NK: When it comes down to it, we’re architects, and we care about housing people. Right now, Lehrer Architects is working on several projects with Project Homekey, an initiative of Los Angeles County and the State of California to convert hotels into long-term housing for people experiencing homelessness. It’s interesting because when I first moved to Los Angeles 25 years ago, that’s exactly the situation I was in. I was a refugee of the Bosnian War. My mother, brother, and I lived in a little room in a hotel that had been converted to temporary housing. It had no kitchen, so at that time, just having a little hot plate where my mother could make us breakfast was a luxury.

Later, when I was in grad school, I didn’t have a car, so I would go through Skid Row on my bike to get to class. To experience that type of environment was absolutely shocking. We didn’t have that in Bosnia, so I couldn’t quite understand how these social networks had failed so badly. When I met Michael, which was around that time, he was working on these same types of [socially driven] projects, and that really struck a chord. So, for me, this work is not only fascinating from an architectural and design perspective, but it’s really meaningful from a humanitarian and personal perspective.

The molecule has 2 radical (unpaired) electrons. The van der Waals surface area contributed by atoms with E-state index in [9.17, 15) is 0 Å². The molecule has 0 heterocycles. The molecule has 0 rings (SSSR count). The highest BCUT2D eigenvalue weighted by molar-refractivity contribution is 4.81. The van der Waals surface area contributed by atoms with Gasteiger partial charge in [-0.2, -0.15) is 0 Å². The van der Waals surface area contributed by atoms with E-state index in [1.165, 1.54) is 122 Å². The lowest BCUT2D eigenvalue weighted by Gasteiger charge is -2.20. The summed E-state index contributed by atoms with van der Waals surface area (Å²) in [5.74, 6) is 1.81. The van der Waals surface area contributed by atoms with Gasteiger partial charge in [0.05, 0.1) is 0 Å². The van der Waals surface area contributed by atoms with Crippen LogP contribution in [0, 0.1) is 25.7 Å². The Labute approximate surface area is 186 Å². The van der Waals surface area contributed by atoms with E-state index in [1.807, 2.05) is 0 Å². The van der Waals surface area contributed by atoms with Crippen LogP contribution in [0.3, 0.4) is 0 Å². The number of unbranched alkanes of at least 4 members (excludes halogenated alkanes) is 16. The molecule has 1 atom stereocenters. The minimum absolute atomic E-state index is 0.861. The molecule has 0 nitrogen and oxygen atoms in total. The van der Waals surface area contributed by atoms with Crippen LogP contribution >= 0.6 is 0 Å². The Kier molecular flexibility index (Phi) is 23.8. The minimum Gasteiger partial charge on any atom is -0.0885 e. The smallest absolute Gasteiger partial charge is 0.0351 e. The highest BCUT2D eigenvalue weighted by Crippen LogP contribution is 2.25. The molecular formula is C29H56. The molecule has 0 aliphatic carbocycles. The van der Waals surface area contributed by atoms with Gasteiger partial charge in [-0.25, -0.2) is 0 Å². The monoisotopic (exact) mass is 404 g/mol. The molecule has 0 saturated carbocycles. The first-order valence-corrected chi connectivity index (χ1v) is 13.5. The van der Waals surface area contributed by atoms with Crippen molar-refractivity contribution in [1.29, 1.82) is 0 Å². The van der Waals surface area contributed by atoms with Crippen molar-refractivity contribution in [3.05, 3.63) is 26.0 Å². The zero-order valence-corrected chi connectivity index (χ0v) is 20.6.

ML: Making places that are coherent and beautiful for anybody is a privilege, but making them for people for whom these can be game-changing environments—that’s kind of as good as it gets.

I was born to be an architect. The only other thing I could imagine being is a rabbi—and that’s because for me, the aesthetic and the spiritual are fundamentally the same thing. Our job is to create places that honor, celebrate, and sanctify the activities that happen in them. Our goal is to make a place [at which] you arrive, you take a deep breath, and you say, “It’s good to be alive.” And that’s good for every human being, but for people who have nothing, it’s transformational, it can be lifesaving, and it’s a tremendous gift.

As published in GRAY magazine No. 63

Images courtesy Lehrer Architects